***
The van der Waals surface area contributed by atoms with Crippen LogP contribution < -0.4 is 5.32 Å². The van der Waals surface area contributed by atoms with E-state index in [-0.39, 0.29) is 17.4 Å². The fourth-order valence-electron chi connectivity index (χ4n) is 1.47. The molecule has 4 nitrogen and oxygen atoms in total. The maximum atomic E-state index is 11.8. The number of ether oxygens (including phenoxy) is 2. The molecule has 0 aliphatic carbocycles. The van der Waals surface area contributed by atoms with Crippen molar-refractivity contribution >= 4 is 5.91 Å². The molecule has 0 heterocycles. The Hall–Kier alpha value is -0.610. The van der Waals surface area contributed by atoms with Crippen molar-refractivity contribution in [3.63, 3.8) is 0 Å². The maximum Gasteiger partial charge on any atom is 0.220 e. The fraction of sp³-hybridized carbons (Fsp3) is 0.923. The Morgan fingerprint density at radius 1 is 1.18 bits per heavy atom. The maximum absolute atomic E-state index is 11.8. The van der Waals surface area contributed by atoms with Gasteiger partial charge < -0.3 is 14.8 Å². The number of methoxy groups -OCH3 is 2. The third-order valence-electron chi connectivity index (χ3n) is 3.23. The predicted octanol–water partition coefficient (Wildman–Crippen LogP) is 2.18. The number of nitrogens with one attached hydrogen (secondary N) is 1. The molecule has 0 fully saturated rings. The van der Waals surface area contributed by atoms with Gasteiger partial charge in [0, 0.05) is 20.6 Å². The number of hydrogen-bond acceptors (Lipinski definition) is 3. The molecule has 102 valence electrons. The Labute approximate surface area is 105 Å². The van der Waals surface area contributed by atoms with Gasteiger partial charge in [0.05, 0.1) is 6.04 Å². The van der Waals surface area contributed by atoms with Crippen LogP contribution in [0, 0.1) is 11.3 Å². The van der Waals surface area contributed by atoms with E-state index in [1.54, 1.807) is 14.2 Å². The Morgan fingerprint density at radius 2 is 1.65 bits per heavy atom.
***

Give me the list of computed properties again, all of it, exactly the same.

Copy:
The van der Waals surface area contributed by atoms with Crippen LogP contribution < -0.4 is 5.32 Å². The van der Waals surface area contributed by atoms with E-state index in [-0.39, 0.29) is 17.4 Å². The fourth-order valence-electron chi connectivity index (χ4n) is 1.47. The molecule has 4 nitrogen and oxygen atoms in total. The maximum atomic E-state index is 11.8. The number of ether oxygens (including phenoxy) is 2. The molecule has 0 aliphatic carbocycles. The van der Waals surface area contributed by atoms with Crippen molar-refractivity contribution >= 4 is 5.91 Å². The molecule has 0 heterocycles. The Hall–Kier alpha value is -0.610. The van der Waals surface area contributed by atoms with Crippen molar-refractivity contribution in [3.63, 3.8) is 0 Å². The maximum Gasteiger partial charge on any atom is 0.220 e. The fraction of sp³-hybridized carbons (Fsp3) is 0.923. The Morgan fingerprint density at radius 1 is 1.18 bits per heavy atom. The maximum absolute atomic E-state index is 11.8. The van der Waals surface area contributed by atoms with Gasteiger partial charge < -0.3 is 14.8 Å². The number of methoxy groups -OCH3 is 2. The third-order valence-electron chi connectivity index (χ3n) is 3.23. The predicted octanol–water partition coefficient (Wildman–Crippen LogP) is 2.18. The number of nitrogens with one attached hydrogen (secondary N) is 1. The molecule has 0 fully saturated rings. The van der Waals surface area contributed by atoms with Gasteiger partial charge in [0, 0.05) is 20.6 Å². The number of hydrogen-bond acceptors (Lipinski definition) is 3. The molecule has 102 valence electrons. The Labute approximate surface area is 105 Å². The van der Waals surface area contributed by atoms with Gasteiger partial charge in [0.05, 0.1) is 6.04 Å². The van der Waals surface area contributed by atoms with Crippen LogP contribution in [0, 0.1) is 11.3 Å². The van der Waals surface area contributed by atoms with E-state index in [1.54, 1.807) is 14.2 Å². The Morgan fingerprint density at radius 2 is 1.65 bits per heavy atom.